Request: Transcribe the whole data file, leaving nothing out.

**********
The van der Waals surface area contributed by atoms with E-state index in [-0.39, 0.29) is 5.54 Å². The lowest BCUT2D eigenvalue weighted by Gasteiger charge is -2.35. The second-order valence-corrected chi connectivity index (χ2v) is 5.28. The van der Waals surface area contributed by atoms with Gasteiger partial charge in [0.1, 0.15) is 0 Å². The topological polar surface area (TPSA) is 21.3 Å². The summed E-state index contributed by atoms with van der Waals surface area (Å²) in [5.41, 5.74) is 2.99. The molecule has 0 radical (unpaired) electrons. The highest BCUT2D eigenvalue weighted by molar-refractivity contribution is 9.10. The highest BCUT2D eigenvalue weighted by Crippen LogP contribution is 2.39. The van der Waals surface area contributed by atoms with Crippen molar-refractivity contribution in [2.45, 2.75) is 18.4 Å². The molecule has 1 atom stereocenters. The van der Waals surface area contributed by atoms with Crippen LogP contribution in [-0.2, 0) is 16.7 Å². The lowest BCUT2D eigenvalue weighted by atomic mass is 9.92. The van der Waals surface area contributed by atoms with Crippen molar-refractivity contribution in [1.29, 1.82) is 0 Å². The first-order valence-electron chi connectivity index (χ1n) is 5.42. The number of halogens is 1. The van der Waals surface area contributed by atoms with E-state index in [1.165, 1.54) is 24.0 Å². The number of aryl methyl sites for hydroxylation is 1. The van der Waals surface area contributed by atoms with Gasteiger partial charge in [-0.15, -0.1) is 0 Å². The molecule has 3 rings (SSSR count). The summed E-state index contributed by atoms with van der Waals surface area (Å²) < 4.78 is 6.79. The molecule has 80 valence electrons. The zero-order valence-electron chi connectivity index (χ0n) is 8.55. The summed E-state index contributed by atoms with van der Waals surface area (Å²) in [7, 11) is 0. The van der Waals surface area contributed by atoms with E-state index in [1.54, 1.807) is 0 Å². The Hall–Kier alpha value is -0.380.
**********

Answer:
The van der Waals surface area contributed by atoms with E-state index in [-0.39, 0.29) is 5.54 Å². The lowest BCUT2D eigenvalue weighted by Gasteiger charge is -2.35. The second-order valence-corrected chi connectivity index (χ2v) is 5.28. The van der Waals surface area contributed by atoms with Gasteiger partial charge in [0.1, 0.15) is 0 Å². The topological polar surface area (TPSA) is 21.3 Å². The summed E-state index contributed by atoms with van der Waals surface area (Å²) in [5.41, 5.74) is 2.99. The molecule has 0 radical (unpaired) electrons. The highest BCUT2D eigenvalue weighted by molar-refractivity contribution is 9.10. The highest BCUT2D eigenvalue weighted by Crippen LogP contribution is 2.39. The van der Waals surface area contributed by atoms with Crippen molar-refractivity contribution in [2.45, 2.75) is 18.4 Å². The molecule has 1 atom stereocenters. The van der Waals surface area contributed by atoms with Crippen LogP contribution in [-0.2, 0) is 16.7 Å². The lowest BCUT2D eigenvalue weighted by atomic mass is 9.92. The van der Waals surface area contributed by atoms with Crippen molar-refractivity contribution in [1.29, 1.82) is 0 Å². The first-order valence-electron chi connectivity index (χ1n) is 5.42. The number of halogens is 1. The van der Waals surface area contributed by atoms with E-state index in [1.165, 1.54) is 24.0 Å². The number of aryl methyl sites for hydroxylation is 1. The van der Waals surface area contributed by atoms with Gasteiger partial charge in [-0.15, -0.1) is 0 Å². The molecule has 3 rings (SSSR count). The summed E-state index contributed by atoms with van der Waals surface area (Å²) < 4.78 is 6.79. The molecule has 80 valence electrons. The zero-order valence-electron chi connectivity index (χ0n) is 8.55. The summed E-state index contributed by atoms with van der Waals surface area (Å²) in [7, 11) is 0. The van der Waals surface area contributed by atoms with E-state index in [1.54, 1.807) is 0 Å². The Hall–Kier alpha value is -0.380.